• Building Systems
  • Building Energy Management Systems
  • IoT
  • Building Innovations

Technology Vendors Should Not Ignore Small and Medium Buildings

Neil Strother
Feb 11, 2021

Office

Technology vendors can create opportunity by directing their smart building solutions toward small and medium building owners and managers. But not everyone has received this message, creating a big gap in filling the needs of customers. This dynamic is the crux of a recent post by Peter Fehl, president of Honeywell’s building technologies group. Fehl notes, “Traditional smart building technologies have focused on the needs of large skyscrapers or sprawling corporate campuses, not the small- to medium-sized buildings that consumers use daily, such as banks, grocery stores, restaurants or medical clinics.”

Small and Medium Building Owners Represent Opportunity

What Fehl says is spot on. In the US, an estimated 94% of all commercial buildings represent facilities below 50,000 square feet in size, according to government data. In other words, there are plenty of buildings not in the large category that are missing out on some of the latest smart solutions and there are missed opportunities for stakeholders to take advantage.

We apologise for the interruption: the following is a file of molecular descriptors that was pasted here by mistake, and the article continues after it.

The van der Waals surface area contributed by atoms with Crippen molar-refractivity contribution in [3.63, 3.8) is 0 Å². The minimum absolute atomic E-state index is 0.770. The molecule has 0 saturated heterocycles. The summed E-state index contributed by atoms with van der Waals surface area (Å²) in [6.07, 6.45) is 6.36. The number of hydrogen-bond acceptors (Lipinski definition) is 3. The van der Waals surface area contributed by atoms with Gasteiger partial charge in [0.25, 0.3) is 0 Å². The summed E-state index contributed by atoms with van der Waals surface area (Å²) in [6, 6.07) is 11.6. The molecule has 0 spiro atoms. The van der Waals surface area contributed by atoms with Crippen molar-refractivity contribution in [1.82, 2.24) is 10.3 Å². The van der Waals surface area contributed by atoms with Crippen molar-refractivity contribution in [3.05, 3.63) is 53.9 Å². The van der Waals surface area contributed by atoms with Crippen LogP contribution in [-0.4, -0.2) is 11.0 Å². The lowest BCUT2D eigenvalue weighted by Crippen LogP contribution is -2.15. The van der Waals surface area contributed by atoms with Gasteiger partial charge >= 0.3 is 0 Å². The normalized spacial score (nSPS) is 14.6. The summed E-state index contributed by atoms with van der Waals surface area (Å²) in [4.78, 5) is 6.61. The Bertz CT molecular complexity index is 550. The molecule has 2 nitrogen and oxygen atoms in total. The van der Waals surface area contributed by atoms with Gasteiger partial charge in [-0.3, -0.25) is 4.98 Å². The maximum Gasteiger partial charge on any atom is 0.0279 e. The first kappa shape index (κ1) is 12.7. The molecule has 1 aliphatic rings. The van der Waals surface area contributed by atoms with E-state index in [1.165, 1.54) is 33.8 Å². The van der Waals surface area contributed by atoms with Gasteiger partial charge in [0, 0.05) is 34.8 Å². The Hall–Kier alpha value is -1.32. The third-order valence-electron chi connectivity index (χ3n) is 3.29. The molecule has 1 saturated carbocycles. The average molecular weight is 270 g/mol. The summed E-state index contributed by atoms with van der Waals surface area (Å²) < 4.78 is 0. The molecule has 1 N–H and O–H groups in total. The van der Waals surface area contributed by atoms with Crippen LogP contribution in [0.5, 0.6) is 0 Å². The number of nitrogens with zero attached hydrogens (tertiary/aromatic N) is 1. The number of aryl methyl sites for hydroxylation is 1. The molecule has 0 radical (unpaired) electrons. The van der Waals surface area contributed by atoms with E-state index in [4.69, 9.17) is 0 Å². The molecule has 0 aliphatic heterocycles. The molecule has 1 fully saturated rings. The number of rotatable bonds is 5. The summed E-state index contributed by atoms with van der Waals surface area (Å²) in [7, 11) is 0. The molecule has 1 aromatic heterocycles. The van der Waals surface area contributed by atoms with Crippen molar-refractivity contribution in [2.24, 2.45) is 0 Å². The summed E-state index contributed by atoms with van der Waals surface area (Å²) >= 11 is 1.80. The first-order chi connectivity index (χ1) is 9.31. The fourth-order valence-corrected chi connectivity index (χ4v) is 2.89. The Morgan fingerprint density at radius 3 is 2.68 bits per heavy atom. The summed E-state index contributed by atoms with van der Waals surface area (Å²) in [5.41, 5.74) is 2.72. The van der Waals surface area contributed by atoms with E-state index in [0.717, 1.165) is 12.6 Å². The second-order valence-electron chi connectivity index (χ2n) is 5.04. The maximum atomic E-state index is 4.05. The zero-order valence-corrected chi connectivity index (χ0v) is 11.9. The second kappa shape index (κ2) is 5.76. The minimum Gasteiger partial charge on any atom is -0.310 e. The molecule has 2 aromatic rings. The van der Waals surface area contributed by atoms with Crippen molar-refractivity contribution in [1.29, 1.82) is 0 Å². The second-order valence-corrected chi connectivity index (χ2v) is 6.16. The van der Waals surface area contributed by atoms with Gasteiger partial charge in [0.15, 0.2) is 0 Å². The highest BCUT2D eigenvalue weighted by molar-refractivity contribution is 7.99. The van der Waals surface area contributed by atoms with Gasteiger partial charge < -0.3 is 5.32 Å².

Small and medium building owners and managers have struggled to find the right technology to meet their needs. Large building smart solutions do not scale down well for small and medium facilities. Owners seek advanced building management systems that match their facilities beyond what is available for residential buildings. However, they want balance and something not so complex nor expensive as is readily available for the large structures.

Vendors Consider How to Service the Small and Medium Buildings Market

Besides Honeywell, some vendors are on board with targeting small and medium buildings with smarter technology, and not just those in the US. Schneider Electric, for instance, recently launched its EcoStruxure Microgrid Solution for small and medium buildings for the Canadian market. The product aims to help customers easily integrate distributed energy resources at their facilities in a way that is simple to install and cost-effective. It also provides what many building owners in this segment desire but often find challenging to achieve: How to meet goals for greater energy resilience, reduce energy costs, and lower their carbon footprint.

There is some hope for better tools to help small and medium buildings customers adopt smart building technologies, though it has been slow to arrive. Guidehouse Insights noticed this gap more than 4 years ago in a similar post. Such a trend is not a new notion and it bears repeating. Solutions providers should not sleep on the small and medium buildings segment.